Rod Da Costa: So being in pain because our website just doesn’t work and doesn’t represent our brand to not being in pain because now it really represents our brand and is driving lots of traffic and revenue or being in pain because we’re my, our agency is going round in circles, hitting brick walls and not going. Then I get a coach and the pain I don’t longer have is because I have a clear roadmap and I’m feeling confident and clear again. I always highlight this pain thing by telling a story about pain, which was earlier this summer. I woke up on Saturday morning with toothache and by Saturday night I was in agony, had no sleep Saturday night really in pain on Sunday, couldn’t get to a dentist. Monday morning I managed to get to my dentist first thing in the morning on an emergency appointment and they told me that I needed to have my tooth removed and I’m like, do whatever you need to do. Just get rid of this pain because if everybody’s had to fake is really painful. Surprisingly quickly they managed to extract my tooth and almost immediately the pain went and I went up to reception and they said, that will be 350 pounds please. I gladly handed over my credit card and paid 350 pounds. Now nowhere did I say to them blimey, 350 pounds for 20 minutes work is really expensive. Because they would have turned around to me and said, okay, well if we took four hours to get rid of your pain and charge you 350 pounds, would that have made it more valuable? Of course the answer is no. So I wasn’t buying the dentist’s time and this is what we all need to remember that we sell three things fundamentally, we sell our skill to deliver whatever it is that we do. So that would be dentistry in this case, or web development or coaching. We sell our years of experience and we have to put the value on that. That’s where people don’t put value on it. Then finally we sell our creativity in our strategic insights. What I see is people put lots of value on the first thing, that’s the thing that they deliver and not enough value on the years of experience and the creativity and strategic insights and that’s where you really look different. So that dentists could get rid of my pain in 20 minutes because she knew exactly what she needs to do. She had the skill to extract my tooth without any really discomfort and the skill to identify very quickly what the issue was and what the solution was and deliver it. So we all need to remember that we are selling our clients at transformation from A to Z and that is from them being in pain to being out of pain. It’s our job in the sales process to identify what that transformation is that the client’s looking for and then speak our solution to that transformation.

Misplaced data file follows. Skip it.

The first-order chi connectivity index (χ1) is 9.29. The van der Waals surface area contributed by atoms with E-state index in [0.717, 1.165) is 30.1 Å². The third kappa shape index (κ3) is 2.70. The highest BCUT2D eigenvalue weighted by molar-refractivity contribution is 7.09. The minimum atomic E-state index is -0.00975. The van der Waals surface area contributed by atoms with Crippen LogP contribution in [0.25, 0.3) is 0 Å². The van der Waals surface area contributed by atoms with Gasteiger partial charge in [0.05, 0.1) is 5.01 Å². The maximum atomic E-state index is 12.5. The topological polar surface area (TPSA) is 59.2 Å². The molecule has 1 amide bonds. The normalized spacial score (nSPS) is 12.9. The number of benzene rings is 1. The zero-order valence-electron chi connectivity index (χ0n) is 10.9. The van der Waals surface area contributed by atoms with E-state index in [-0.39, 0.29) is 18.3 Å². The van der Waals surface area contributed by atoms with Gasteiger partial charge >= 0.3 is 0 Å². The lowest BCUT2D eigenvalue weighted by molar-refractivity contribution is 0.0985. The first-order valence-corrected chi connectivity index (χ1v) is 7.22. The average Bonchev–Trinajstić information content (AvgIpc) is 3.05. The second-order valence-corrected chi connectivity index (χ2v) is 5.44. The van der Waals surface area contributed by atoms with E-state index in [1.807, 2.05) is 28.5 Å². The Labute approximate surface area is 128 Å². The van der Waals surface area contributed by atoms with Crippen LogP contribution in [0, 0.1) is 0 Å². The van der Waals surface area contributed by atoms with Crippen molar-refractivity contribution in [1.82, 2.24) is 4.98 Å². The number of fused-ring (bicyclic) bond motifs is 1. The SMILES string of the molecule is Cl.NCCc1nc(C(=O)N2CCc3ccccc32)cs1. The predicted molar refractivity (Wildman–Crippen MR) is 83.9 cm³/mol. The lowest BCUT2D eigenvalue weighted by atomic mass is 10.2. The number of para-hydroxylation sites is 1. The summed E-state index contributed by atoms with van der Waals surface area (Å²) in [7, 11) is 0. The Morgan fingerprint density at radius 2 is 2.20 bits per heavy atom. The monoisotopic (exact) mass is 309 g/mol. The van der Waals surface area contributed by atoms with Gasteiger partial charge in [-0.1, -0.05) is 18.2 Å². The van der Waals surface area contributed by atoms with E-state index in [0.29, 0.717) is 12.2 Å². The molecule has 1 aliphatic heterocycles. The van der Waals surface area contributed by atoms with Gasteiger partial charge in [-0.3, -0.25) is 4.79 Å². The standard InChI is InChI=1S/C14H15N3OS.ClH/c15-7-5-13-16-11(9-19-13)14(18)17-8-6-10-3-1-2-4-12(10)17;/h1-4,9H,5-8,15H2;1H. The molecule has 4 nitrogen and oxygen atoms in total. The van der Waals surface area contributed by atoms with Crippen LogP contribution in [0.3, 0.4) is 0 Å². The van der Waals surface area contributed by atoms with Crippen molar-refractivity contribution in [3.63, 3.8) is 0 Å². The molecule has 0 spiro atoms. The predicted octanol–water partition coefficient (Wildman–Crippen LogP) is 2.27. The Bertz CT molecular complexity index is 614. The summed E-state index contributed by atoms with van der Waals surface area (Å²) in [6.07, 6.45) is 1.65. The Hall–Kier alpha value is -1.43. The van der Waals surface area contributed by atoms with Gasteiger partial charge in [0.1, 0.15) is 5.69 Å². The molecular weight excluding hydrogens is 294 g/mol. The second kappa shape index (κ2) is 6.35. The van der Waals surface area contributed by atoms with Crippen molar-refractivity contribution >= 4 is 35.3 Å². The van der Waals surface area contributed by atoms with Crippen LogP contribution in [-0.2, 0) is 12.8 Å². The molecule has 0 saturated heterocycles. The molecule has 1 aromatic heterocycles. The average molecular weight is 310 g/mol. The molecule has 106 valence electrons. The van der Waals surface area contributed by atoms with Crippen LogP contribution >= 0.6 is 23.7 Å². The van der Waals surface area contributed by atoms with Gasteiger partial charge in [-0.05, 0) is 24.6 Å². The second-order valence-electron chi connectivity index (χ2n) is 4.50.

Lee Matthew Jackson: That is definitely one of my favourite stories.
Rod Da Costa: Yeah. Well listen, it’s funny, isn’t it? Some. I mean it’s just a great story, although honestly I was in a lot of pain, I did come back from the dentists afterwards and I thought this is a brilliant example of value selling. Another example just to highlight the fact that we’re surrounded by value selling. So it’s not something weird is, I know I’ve written about this, but is bottles of water, so I don’t know if you saw this song, I wrote a blog recently on value selling pricing, but how much is a bottle of water worth? Well, you know, on a time and materials it’s worth whatever the plastic is, the glass is.
Lee Matthew Jackson: Pennies.
Rod Da Costa: Pennies, yeah. So if you went into a shop today, right now you are, I went into shop and we bought a bottle of alternate cost as a pound. We’d probably pay for it. We think that’s what they cost so we buy it. But imagine if you were in the middle of the desert and you were dying of thirst and you were walking along and suddenly in the middle of the desert there was a guy with a bunch of ice cold bottles of water. How much would you pay for that bottle of water?
Lee Matthew Jackson: Hmm, a thousand pounds.
Rod Da Costa: A thousand pounds exactly. So something is worth what we willing to pay for and in that case, it’s value, the transformation was dying of thirst to literally not dying of thirst. So we are surrounded by the value selling everything, houses, everything we do is based on, you know, we’re surrounded by it. So I think anybody who’s having any doubts in their agency about taking this approach just needs to look around them a bit and see that it might not be so common in the agency world but it’s definitely common elsewhere in our world.
Lee Matthew Jackson: I think as well with value pricing is there’s something missing and that’s valuing yourself. You were talking about those three things you’re selling and part of what you are selling is yourself, your expertise, your creativity. That is very much unique to you and often as agency owners, we have been battered as it were by clients and by agreeing to exchange time for money so much so hours that we’ve forgotten how valuable we really are. So folks, I just want you to be encouraged by everything you’ve heard today from Rob, it’s brilliant. Those stories that grey other than him having pain, that’s terrible, but they are great examples and remember that you are valuable and that value let pricing isn’t just about what you’re providing but it’s also about you and you are valuable. If you’re not feeling valuable, then please join our Facebook community, have a conversation in there and connect with some friends cause that’s another problem we have in agency life. A lot of us are lonely and we are just going at this alone. So come and join us in our Facebook community. There will be a link to that. There’s also going to be a link to Rob Da Costa’s website and also to that blog post with regards to bottles, which I recommend you have a read of. Now Rob, you’re also doing something a little bit different. It’s the agency accelerator. Can you tell us a little bit about that please?